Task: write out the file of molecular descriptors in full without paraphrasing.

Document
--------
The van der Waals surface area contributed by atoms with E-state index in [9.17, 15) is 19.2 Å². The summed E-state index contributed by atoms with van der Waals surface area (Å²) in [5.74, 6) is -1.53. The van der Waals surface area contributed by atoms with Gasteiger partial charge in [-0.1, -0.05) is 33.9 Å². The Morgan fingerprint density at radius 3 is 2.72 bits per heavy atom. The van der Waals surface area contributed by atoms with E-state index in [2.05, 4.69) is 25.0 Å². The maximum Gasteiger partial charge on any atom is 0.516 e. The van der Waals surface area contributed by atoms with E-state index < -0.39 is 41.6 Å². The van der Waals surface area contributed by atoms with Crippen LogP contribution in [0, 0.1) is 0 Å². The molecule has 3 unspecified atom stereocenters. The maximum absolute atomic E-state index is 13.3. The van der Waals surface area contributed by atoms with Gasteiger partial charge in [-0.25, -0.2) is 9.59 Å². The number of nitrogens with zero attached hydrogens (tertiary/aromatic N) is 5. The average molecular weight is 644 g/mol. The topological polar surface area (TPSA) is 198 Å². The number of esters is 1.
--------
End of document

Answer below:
The van der Waals surface area contributed by atoms with E-state index in [9.17, 15) is 19.2 Å². The summed E-state index contributed by atoms with van der Waals surface area (Å²) in [5.74, 6) is -1.53. The van der Waals surface area contributed by atoms with Gasteiger partial charge in [-0.1, -0.05) is 33.9 Å². The Morgan fingerprint density at radius 3 is 2.72 bits per heavy atom. The van der Waals surface area contributed by atoms with E-state index in [2.05, 4.69) is 25.0 Å². The maximum Gasteiger partial charge on any atom is 0.516 e. The van der Waals surface area contributed by atoms with E-state index < -0.39 is 41.6 Å². The van der Waals surface area contributed by atoms with Crippen LogP contribution in [0, 0.1) is 0 Å². The molecule has 3 unspecified atom stereocenters. The maximum absolute atomic E-state index is 13.3. The van der Waals surface area contributed by atoms with Gasteiger partial charge in [-0.25, -0.2) is 9.59 Å². The number of nitrogens with zero attached hydrogens (tertiary/aromatic N) is 5. The average molecular weight is 644 g/mol. The topological polar surface area (TPSA) is 198 Å². The number of esters is 1.